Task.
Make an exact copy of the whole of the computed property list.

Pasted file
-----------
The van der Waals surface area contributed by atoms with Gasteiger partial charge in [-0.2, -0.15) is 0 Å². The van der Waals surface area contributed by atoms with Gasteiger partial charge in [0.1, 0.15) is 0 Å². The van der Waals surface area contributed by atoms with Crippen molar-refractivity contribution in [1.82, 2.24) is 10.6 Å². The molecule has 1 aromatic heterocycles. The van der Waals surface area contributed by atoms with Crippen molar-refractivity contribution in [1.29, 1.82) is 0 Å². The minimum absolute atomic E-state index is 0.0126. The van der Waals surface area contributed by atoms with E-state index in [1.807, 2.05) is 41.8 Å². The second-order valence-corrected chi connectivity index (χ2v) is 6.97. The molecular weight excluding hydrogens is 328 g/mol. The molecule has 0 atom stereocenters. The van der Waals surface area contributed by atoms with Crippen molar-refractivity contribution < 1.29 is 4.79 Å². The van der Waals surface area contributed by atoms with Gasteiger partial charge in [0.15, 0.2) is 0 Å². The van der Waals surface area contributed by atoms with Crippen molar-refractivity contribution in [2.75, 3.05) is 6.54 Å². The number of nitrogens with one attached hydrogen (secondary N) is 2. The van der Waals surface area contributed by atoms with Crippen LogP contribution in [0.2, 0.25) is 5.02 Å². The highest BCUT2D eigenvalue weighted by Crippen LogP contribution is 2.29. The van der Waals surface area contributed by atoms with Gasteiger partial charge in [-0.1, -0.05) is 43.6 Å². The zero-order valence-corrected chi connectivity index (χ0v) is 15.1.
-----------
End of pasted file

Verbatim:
The van der Waals surface area contributed by atoms with Gasteiger partial charge in [-0.2, -0.15) is 0 Å². The van der Waals surface area contributed by atoms with Gasteiger partial charge in [0.1, 0.15) is 0 Å². The van der Waals surface area contributed by atoms with Crippen molar-refractivity contribution in [1.82, 2.24) is 10.6 Å². The molecule has 1 aromatic heterocycles. The van der Waals surface area contributed by atoms with Crippen molar-refractivity contribution in [1.29, 1.82) is 0 Å². The minimum absolute atomic E-state index is 0.0126. The van der Waals surface area contributed by atoms with E-state index in [1.807, 2.05) is 41.8 Å². The second-order valence-corrected chi connectivity index (χ2v) is 6.97. The molecular weight excluding hydrogens is 328 g/mol. The molecule has 0 atom stereocenters. The van der Waals surface area contributed by atoms with Crippen molar-refractivity contribution < 1.29 is 4.79 Å². The van der Waals surface area contributed by atoms with Gasteiger partial charge in [0.15, 0.2) is 0 Å². The van der Waals surface area contributed by atoms with Crippen molar-refractivity contribution in [2.75, 3.05) is 6.54 Å². The number of nitrogens with one attached hydrogen (secondary N) is 2. The van der Waals surface area contributed by atoms with Crippen LogP contribution in [0.2, 0.25) is 5.02 Å². The highest BCUT2D eigenvalue weighted by Crippen LogP contribution is 2.29. The van der Waals surface area contributed by atoms with Gasteiger partial charge in [-0.1, -0.05) is 43.6 Å². The zero-order valence-corrected chi connectivity index (χ0v) is 15.1.